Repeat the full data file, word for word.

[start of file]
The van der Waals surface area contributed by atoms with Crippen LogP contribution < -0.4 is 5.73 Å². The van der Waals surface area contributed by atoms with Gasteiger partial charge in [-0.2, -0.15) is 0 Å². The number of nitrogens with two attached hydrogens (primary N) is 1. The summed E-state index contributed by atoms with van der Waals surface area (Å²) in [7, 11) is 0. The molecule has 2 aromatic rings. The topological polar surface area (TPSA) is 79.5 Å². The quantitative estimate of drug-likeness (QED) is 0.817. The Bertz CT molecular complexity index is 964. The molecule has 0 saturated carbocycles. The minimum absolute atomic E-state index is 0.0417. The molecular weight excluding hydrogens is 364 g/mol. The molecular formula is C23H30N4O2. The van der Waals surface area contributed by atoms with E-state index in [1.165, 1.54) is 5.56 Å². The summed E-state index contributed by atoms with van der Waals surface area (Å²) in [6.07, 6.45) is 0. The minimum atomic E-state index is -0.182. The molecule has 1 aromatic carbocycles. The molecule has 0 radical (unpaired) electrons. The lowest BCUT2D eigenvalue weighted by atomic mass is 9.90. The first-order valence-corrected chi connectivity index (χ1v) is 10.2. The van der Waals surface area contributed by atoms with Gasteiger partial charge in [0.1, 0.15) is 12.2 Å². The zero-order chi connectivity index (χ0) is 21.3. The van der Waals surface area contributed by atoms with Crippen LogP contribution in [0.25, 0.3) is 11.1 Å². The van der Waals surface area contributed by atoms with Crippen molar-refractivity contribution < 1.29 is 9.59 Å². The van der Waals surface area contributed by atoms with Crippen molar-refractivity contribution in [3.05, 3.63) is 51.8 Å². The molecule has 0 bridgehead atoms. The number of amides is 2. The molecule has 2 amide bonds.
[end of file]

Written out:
The van der Waals surface area contributed by atoms with Crippen LogP contribution < -0.4 is 5.73 Å². The van der Waals surface area contributed by atoms with Gasteiger partial charge in [-0.2, -0.15) is 0 Å². The number of nitrogens with two attached hydrogens (primary N) is 1. The summed E-state index contributed by atoms with van der Waals surface area (Å²) in [7, 11) is 0. The molecule has 2 aromatic rings. The topological polar surface area (TPSA) is 79.5 Å². The quantitative estimate of drug-likeness (QED) is 0.817. The Bertz CT molecular complexity index is 964. The molecule has 0 saturated carbocycles. The minimum absolute atomic E-state index is 0.0417. The molecular weight excluding hydrogens is 364 g/mol. The molecular formula is C23H30N4O2. The van der Waals surface area contributed by atoms with E-state index in [1.165, 1.54) is 5.56 Å². The summed E-state index contributed by atoms with van der Waals surface area (Å²) in [6.07, 6.45) is 0. The minimum atomic E-state index is -0.182. The molecule has 1 aromatic carbocycles. The molecule has 0 radical (unpaired) electrons. The lowest BCUT2D eigenvalue weighted by atomic mass is 9.90. The first-order valence-corrected chi connectivity index (χ1v) is 10.2. The van der Waals surface area contributed by atoms with Gasteiger partial charge in [0.1, 0.15) is 12.2 Å². The zero-order chi connectivity index (χ0) is 21.3. The van der Waals surface area contributed by atoms with Crippen LogP contribution in [0.25, 0.3) is 11.1 Å². The van der Waals surface area contributed by atoms with Crippen molar-refractivity contribution < 1.29 is 9.59 Å². The van der Waals surface area contributed by atoms with Crippen molar-refractivity contribution in [3.05, 3.63) is 51.8 Å². The molecule has 0 bridgehead atoms. The number of amides is 2. The molecule has 2 amide bonds.